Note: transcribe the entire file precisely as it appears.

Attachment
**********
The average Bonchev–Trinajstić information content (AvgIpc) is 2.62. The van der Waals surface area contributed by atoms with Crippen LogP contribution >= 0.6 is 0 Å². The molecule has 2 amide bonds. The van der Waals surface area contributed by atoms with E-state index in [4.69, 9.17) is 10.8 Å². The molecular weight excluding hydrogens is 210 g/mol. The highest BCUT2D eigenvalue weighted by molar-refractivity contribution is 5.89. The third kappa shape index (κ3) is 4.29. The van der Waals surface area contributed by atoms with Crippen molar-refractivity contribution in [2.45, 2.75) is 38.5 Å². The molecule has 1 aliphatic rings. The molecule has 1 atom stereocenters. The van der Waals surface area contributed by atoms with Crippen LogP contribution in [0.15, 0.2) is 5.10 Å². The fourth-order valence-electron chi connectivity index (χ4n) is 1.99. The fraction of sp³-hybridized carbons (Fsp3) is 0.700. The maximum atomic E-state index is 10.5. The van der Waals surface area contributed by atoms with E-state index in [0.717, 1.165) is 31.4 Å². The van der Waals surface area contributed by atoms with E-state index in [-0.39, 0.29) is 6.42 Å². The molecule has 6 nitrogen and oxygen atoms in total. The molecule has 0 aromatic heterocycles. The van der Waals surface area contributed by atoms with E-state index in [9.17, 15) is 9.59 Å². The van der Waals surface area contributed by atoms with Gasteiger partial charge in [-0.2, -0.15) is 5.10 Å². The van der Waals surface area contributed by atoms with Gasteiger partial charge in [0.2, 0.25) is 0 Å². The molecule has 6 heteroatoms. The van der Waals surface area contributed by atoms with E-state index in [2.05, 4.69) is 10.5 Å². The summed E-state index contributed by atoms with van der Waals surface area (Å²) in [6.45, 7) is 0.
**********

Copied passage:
The average Bonchev–Trinajstić information content (AvgIpc) is 2.62. The van der Waals surface area contributed by atoms with Crippen LogP contribution >= 0.6 is 0 Å². The molecule has 2 amide bonds. The van der Waals surface area contributed by atoms with E-state index in [4.69, 9.17) is 10.8 Å². The molecular weight excluding hydrogens is 210 g/mol. The highest BCUT2D eigenvalue weighted by molar-refractivity contribution is 5.89. The third kappa shape index (κ3) is 4.29. The van der Waals surface area contributed by atoms with Crippen molar-refractivity contribution in [2.45, 2.75) is 38.5 Å². The molecule has 1 aliphatic rings. The molecule has 1 atom stereocenters. The van der Waals surface area contributed by atoms with Crippen LogP contribution in [0.15, 0.2) is 5.10 Å². The fourth-order valence-electron chi connectivity index (χ4n) is 1.99. The fraction of sp³-hybridized carbons (Fsp3) is 0.700. The maximum atomic E-state index is 10.5. The van der Waals surface area contributed by atoms with E-state index in [0.717, 1.165) is 31.4 Å². The van der Waals surface area contributed by atoms with E-state index in [-0.39, 0.29) is 6.42 Å². The molecule has 6 nitrogen and oxygen atoms in total. The molecule has 0 aromatic heterocycles. The van der Waals surface area contributed by atoms with E-state index in [9.17, 15) is 9.59 Å². The van der Waals surface area contributed by atoms with Gasteiger partial charge in [-0.2, -0.15) is 5.10 Å². The van der Waals surface area contributed by atoms with Gasteiger partial charge in [0.2, 0.25) is 0 Å². The molecule has 6 heteroatoms. The van der Waals surface area contributed by atoms with E-state index in [2.05, 4.69) is 10.5 Å². The summed E-state index contributed by atoms with van der Waals surface area (Å²) in [6.45, 7) is 0.